I’m currently getting really excited about restitution. If you have read my Field Experience Inquiry Question, you will already know that I am currently on the search for any and all tools that I can use when conflict occurs in the classroom. As I’ve asked more and more educators about the tools they’ve found helpful, I’ve often been referred to Diane Gossen’s work on Restitution (you can read her article, “Restitution: Restructuring School Discipline”, by clicking here).
In her article, Gossen outlines eight ways a school can intentionally move towards including more Restitution practices. The Real Restitution website also provides a variety of different tools to support discussions of restitution in the schoo.
1. Teach children that all humans are internally motivated by basic needs.
Gossen points out that these needs are often identified in different ways: “Deci and Ryan call these needs autonomy, competence, and relatedness. Dr. William Glasser calls them Freedom, Power, Belonging, Fun, and Survival. Larry Bentro calls them belonging, mastery, independence, and generosity” (186). But at the end of the day, the goal of teaching kids about these basic needs is to remind them that “even behaviors we don’t like in ourselves are meeting a need” however, they may also be “hurting someone else’s need” (186). Identifying these basic needs in ourselves and others help us identify the behaviour we expect of others as well as the standards we should hold for ourselves.
Real Restitution has a “basic needs survey” that helps kids identify their needs according to the four tenants of “belonging, power, freedom and fun”.
2. Create a social contract among adults and children
According to Gossen, “Restitution’s goal is teaching youth self-discipline rather than controlling them through consequences and reward” (184). A social contract helps kids practice this act of self-discipline by allowing them to decide upon their expectations for themselves and for the class as a group.
In “What do you Want?”, another article on Real Restitution by Gossen, she suggests asking kids to think about “the kind of person they want to be” and then brainstorm the classroom “core beliefs” by talking about what they want their classroom to “look like, feel like, and sound like” (2).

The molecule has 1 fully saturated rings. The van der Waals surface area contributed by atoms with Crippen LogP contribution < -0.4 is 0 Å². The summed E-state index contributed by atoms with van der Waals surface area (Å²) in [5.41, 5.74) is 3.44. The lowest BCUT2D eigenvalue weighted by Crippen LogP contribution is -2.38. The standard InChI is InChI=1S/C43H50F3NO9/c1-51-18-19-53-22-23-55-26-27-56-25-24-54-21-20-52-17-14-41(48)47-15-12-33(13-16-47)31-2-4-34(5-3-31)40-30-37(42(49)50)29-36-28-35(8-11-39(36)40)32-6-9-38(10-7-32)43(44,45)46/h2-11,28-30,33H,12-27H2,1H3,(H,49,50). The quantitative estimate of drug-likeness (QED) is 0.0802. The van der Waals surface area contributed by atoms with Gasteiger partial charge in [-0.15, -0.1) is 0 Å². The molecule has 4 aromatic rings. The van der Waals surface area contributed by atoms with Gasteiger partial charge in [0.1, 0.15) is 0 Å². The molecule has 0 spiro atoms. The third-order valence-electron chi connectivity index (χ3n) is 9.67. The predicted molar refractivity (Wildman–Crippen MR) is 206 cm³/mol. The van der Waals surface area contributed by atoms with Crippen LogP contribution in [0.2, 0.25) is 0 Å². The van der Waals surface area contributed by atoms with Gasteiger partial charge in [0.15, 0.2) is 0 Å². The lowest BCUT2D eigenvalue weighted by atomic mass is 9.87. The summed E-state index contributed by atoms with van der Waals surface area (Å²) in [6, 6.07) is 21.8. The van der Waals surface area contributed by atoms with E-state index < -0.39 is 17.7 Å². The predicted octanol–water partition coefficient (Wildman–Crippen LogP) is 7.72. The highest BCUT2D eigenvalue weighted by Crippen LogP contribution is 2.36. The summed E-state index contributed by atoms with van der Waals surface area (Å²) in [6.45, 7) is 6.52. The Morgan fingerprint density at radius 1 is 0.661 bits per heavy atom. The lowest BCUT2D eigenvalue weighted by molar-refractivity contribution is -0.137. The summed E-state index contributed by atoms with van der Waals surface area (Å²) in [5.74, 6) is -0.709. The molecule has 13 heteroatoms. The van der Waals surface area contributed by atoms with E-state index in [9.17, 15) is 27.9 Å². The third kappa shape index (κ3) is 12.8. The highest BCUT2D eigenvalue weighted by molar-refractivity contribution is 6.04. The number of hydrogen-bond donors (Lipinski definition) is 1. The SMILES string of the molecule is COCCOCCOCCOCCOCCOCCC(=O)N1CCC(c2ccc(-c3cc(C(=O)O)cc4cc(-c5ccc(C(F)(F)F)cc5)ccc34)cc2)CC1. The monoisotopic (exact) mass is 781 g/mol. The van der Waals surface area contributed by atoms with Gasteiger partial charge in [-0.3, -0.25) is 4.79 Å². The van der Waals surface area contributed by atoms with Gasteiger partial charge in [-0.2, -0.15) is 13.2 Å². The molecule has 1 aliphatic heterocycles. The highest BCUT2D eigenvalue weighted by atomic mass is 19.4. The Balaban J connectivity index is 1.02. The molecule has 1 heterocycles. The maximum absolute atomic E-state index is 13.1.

3. Firm up clear bottom line
In “What do you Want?” Gossen emphasizes that bottom lines are a last resort, only to be used when “an individual is deemed to interfere with a belief the team holds dear” and refuses to “look at himself, reflect on values, or make amends”(3). Gossen uses safety as her example. At this point, an administrator would be forced to resort to enforcing a consequence, like removal.
4. Together create job descriptions for learners and teachers
Gossen suggests discussing teacher and student “jobs” at the beginning of each year. This helps set clear expectations for students and teachers before any conflict occurs.
5. Teach children the Five Positions of Control:
In her article on “Restructuring School Discipline”, Gossen identifies five different approaches: Punisher, Guilt maker, Buddy, Monitor, and Manager. While the first four positions use some sort of leverage to make students do what the teacher has asked, the “Manager” position involves the student in setting their goals and boundaries.
6. Teach how to create restitutions that are satisfying for both parties, restitutions that repair and strengthen relationships, without creating discomfort.
While all of the previously mentioned goals work towards restitution in general, I’m currently researching more restitution tools that I plan to blog about in the future.
7. Demonstrate self-evaluation and self-restitution
Gossen encourages teachers to “practice say- ing, “It’s okay to make a mistake” or “My part of the problem is . . .” and find solutions” (186). In starting this conversation with students, she suggests starting a conversation with “could we have done worse” before moving on to talk about how they could have done better.
8. Involved parents as partners
Gossen suggests involving parents in everything from forming a social contract to using restitution to deal with conflicts that occur at school.